In a sign of success in the Federal Reserve’s drive to rein in spiralling inflation, the U.S. consumer price index (CPI) increased by 0.1% in November compared to the month before, less than forecast from October’s 0.4% pace.
The CPI increased 7.1% on an annual basis, according to data released by the US Labor Department on Tuesday, less than the 7.3% economists polled by FactSet had predicted.
The largest cryptocurrency, Bitcoin (BTC), which has been reasonably stable so far in December, increased 1.6% to roughly $17,930 in the minutes following the publication of the news. It has increased 5.2% in the past 24 hours.
The second-ranked cryptocurrency in terms of market capitalization, Ether (ETH), has increased 6.9% in the past day to $1,335.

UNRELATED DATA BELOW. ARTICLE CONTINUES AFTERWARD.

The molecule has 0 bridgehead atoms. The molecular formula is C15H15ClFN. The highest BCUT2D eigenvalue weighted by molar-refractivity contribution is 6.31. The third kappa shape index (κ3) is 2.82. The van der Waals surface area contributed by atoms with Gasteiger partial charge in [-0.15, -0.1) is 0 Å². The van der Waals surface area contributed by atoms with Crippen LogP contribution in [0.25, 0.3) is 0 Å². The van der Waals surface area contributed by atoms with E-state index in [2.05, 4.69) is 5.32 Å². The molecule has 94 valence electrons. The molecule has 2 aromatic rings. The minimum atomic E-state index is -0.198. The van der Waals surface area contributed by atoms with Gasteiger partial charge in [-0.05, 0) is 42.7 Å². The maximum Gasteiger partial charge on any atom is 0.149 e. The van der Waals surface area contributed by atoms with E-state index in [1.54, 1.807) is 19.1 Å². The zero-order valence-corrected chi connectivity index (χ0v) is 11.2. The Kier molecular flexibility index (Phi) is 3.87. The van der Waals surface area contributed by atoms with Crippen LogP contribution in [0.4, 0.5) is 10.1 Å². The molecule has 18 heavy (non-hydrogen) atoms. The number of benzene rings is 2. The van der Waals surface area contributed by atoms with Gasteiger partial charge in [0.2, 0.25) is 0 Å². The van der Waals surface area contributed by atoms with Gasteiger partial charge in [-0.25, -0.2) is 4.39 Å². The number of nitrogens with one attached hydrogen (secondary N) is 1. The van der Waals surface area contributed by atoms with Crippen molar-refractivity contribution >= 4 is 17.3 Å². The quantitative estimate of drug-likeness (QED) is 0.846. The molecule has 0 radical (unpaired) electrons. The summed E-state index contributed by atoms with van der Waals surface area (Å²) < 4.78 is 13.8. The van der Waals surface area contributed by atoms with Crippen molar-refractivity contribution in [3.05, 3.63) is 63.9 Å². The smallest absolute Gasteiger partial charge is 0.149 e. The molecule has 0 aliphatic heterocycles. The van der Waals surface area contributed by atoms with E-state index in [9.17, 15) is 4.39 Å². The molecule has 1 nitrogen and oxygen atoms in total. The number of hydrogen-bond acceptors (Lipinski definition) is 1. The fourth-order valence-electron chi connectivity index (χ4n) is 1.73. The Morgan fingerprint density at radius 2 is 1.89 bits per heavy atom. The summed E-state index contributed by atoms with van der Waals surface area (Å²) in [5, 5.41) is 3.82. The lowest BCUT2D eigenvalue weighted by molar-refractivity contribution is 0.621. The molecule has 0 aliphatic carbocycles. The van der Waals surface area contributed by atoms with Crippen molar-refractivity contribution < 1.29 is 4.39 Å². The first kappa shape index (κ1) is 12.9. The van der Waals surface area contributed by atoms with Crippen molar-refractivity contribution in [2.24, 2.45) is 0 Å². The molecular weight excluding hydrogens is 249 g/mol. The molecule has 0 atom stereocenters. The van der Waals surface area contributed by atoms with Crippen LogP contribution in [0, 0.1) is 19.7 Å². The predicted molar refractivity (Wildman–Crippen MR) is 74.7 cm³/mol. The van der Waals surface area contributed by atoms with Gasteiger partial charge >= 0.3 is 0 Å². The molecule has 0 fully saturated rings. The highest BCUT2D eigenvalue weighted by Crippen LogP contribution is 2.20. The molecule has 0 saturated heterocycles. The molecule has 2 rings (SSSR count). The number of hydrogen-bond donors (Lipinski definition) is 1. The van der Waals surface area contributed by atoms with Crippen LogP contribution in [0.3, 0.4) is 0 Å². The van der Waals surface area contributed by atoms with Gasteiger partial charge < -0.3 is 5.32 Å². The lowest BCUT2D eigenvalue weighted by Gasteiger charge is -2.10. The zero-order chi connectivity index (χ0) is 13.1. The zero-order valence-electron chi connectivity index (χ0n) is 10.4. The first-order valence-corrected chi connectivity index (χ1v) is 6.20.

The CMI, or CoinDesk Market Index, increased 3.8%.
Investors have been keeping an eye on the statistics to see if the Federal Reserve’s interest rate rises this year are slowing the pace of consumer price increases, which earlier this year reached a four-decade high.
Generally speaking, tighter monetary policy drives down the value of riskier assets, including stocks and cryptocurrencies.
The Federal Open Market Committee, or FOMC, which sets the Federal Reserve’s monetary policy, is meeting this week behind closed doors. A decision and new estimates on the direction of economic indicators are both slated for Wednesday.
The FOMC meeting on Wednesday and Tuesday’s CPI data, combined with the financial markets’ reaction, “will likely set the tone for the financial markets as we head into next year,” analysts at Deutsche Bank said in a note.
The increase in the core CPI, which excludes food and energy since they are typically more volatile, was 0.2% in November, which was similarly slower than in October.